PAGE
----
The glycidyltrialkylammonium halides are preferably employed in aqueous solution. Although other solvents that are miscible with water may be present, in the preferred modification of the process of the invention, the quaternary ammonium halide is employed in a solution where water is substantially the only solvent present. The concentration of glycidyltrialkylammonium halide is not critical, however, and concentrations from about 20% to about 90% by weight glycidyltn'alkylammonium halide are satisfactorily utilized. Preferred, however, are concentrations from about 50% to about by weight.
In the process of the invention, the aqueous glycidyltrialkylammoniurn halide is reacted with a higher aliphatic acid, preferably with a fatty acid. By the term fatty acid as employed herein is meant a mono to polycarboxylic acid which contains a relatively high number of carbon atoms for each carboxy group present. The fatty acid is saturated or contains one or more ethylenic linkages, i.e., non-aromatic carbon-carbon double bonds, but is preferably free from acetylenic unsaturation. The fatty acid is acyclic or may contain carbocyclic moieties, but preferably is wholely aliphatic in character. Preferred fatty acids are hydrocarbon acids, that is, those that contain only atoms of carbon and hydrogen besides the oxygen atoms of the carboxy group(s), and contain from 1 to 4 carboxy groups with from 0 to 4 ethylenic linkages and at least 9 carbon atoms but no more than 30 carbon atoms for each carboxy group present in the acid molecule. From considerations of solubility and rate of reaction, it is desirable that the fatty acid contain no more than 70, preferably no more than 60, carbon atoms.
One class of suitable fatty acids comprises the monocarboxylic fatty acids, both saturated and ethylenically unsaturated, as illustrated by pelargonic acid, capric acid,
, palmitic acid, lauric acid, tridecyclic acid, myristic acid,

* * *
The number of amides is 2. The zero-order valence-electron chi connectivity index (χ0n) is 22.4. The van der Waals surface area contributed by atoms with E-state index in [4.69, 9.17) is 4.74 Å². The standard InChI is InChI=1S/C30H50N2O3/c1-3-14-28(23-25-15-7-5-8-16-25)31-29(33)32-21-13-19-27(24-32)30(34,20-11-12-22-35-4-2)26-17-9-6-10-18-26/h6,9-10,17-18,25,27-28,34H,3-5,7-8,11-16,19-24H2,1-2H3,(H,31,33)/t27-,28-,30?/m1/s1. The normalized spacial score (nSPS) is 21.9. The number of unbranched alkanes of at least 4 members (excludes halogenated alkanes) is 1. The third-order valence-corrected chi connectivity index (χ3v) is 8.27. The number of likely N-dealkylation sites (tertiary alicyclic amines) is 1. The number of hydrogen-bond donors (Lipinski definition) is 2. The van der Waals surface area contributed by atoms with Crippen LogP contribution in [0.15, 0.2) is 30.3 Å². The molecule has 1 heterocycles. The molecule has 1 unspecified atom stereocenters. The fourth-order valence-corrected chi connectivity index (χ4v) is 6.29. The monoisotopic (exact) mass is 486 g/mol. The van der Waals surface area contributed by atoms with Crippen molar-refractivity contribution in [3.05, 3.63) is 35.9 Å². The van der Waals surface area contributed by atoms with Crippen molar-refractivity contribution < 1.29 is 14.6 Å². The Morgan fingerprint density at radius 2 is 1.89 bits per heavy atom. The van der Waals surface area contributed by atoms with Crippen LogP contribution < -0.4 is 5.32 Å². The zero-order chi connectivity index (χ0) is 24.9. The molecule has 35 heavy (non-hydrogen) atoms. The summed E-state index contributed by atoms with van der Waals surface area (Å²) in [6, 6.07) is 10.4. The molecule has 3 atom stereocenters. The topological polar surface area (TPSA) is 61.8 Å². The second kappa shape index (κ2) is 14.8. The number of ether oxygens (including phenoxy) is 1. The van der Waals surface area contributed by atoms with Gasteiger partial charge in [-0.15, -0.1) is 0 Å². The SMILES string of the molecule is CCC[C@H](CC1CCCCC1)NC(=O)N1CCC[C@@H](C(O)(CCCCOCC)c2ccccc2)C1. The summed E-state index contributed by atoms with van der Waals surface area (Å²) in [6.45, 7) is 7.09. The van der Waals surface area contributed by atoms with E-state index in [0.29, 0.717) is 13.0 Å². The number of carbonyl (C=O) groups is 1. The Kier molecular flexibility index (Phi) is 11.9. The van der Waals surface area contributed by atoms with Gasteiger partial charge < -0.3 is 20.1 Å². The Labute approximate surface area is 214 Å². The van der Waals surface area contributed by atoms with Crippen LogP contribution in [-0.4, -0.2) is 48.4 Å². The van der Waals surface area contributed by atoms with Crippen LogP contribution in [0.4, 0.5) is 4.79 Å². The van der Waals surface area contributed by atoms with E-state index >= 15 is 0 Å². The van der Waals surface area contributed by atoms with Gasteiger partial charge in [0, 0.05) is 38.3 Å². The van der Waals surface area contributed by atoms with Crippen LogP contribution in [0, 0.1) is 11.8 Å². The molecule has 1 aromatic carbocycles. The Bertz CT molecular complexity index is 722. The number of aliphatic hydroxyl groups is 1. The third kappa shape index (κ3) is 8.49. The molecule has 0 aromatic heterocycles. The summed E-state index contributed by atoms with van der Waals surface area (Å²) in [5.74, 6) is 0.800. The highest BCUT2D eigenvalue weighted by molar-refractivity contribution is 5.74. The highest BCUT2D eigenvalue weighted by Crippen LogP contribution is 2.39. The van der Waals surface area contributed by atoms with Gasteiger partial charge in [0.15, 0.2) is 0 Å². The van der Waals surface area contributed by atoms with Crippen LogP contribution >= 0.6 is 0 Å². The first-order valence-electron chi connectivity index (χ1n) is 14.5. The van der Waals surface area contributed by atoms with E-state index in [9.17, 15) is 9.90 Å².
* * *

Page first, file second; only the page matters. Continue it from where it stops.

stearic acid, arachidic acid, eicosanoic acid, cerotic acid, undecylenic acid, oleic acid, elaidic acid, brassidic acid, geranic acid, linoleic acid, linolenic acid, dehydrogeranic acid and arachidonic acid. Also useful monocarboxylic fatty acids are those acids which are frequently characterized as Koch acids. These carboxylic acids contain at least two and preferably three alkyl substituents upon the carbon atom alpha to the carboxyl group. Such acids are customarily produced by carboxylation of cracked hydrocarbons subsequent to partial hydrogenation, and are typically obtained as a mixture of acids in the C to C range.
Illustrative of polycarboxylic fatty acids are eicosadioic acid, 8,12-eicosadiendioic acid, 3,16-dimethyl-8,12-eicosadiendioic acid, 7,1l-octadecadiendioic acid, 3,17-dibutyl- 8,13-docosadiendioic acid, dimethyl-7-vinyl-9-hexadecadioic acid, dimethyl-8-isopropenyl-l0-octadecendioic acid and the like. An especially suitable class of polycarboxylic fatty acids comprises the class known as dimer acids. Such acids are generally mixtures of dimers and/ or trimers of unsaturated monocarboxylic fatty acids such as linoleic acid, oleic acid, linolenic acid, ricinoleic acid and the like, and codimers or cotrimers thereof with similar acids. The dimer and trimer acids are prepared by polymerization of the appropriate monomer(s) at midmolecule and are marketed commercially as a mixture of dimerized acid (dicarboxylic acids), trimerized acid (tricarboxylic acids) and a small amount of residual monocarboxylic acid. Although the precise structure of the dimerand trimer acids is not known, it is considered likely that the link between molecules is variable, ranging from simple carbon-carbon bonds to cyclic systems of considerable complexity. It is known, however, that the carboxy groups are notaffected by the polymerization, so that the carbon atom-to-carboxy group ratio of the original monomers is not affected.
Preferred fatty acids are monoto tricarboxylic fatty acids containing from to 3 ethylenic'linkages and from 9 to 20 carbon atoms for each carboxyl group present in the molecule. It should be understood that the process of the invention is not limited to the use of single fatty acids, as mixtures of fatty acids such as are encountered in tall oil fatty acid fractions or in commercial dimer acid mixtures are also suitable.